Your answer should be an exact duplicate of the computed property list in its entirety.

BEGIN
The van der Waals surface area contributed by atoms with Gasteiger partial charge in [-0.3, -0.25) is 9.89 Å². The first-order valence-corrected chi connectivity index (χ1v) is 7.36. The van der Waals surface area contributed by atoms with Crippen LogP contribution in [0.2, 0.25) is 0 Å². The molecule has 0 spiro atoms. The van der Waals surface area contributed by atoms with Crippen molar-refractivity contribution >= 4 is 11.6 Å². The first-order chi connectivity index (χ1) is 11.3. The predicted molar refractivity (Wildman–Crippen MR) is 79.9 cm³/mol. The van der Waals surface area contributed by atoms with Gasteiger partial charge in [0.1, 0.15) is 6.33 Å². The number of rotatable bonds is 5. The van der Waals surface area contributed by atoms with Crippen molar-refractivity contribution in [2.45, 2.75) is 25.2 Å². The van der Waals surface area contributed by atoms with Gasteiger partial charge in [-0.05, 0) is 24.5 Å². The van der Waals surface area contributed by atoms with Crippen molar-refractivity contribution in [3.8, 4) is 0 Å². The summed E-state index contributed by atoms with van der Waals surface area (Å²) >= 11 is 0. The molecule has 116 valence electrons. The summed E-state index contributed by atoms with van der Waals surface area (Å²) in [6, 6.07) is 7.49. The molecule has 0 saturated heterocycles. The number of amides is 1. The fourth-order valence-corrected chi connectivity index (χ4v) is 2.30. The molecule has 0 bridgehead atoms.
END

The van der Waals surface area contributed by atoms with Gasteiger partial charge in [-0.3, -0.25) is 9.89 Å². The first-order valence-corrected chi connectivity index (χ1v) is 7.36. The van der Waals surface area contributed by atoms with Crippen LogP contribution in [0.2, 0.25) is 0 Å². The molecule has 0 spiro atoms. The van der Waals surface area contributed by atoms with Crippen molar-refractivity contribution >= 4 is 11.6 Å². The first-order chi connectivity index (χ1) is 11.3. The predicted molar refractivity (Wildman–Crippen MR) is 79.9 cm³/mol. The van der Waals surface area contributed by atoms with Gasteiger partial charge in [0.1, 0.15) is 6.33 Å². The number of rotatable bonds is 5. The van der Waals surface area contributed by atoms with Crippen molar-refractivity contribution in [2.45, 2.75) is 25.2 Å². The van der Waals surface area contributed by atoms with Gasteiger partial charge in [-0.05, 0) is 24.5 Å². The van der Waals surface area contributed by atoms with Crippen molar-refractivity contribution in [3.8, 4) is 0 Å². The summed E-state index contributed by atoms with van der Waals surface area (Å²) >= 11 is 0. The molecule has 116 valence electrons. The summed E-state index contributed by atoms with van der Waals surface area (Å²) in [6, 6.07) is 7.49. The molecule has 0 saturated heterocycles. The number of amides is 1. The fourth-order valence-corrected chi connectivity index (χ4v) is 2.30. The molecule has 0 bridgehead atoms.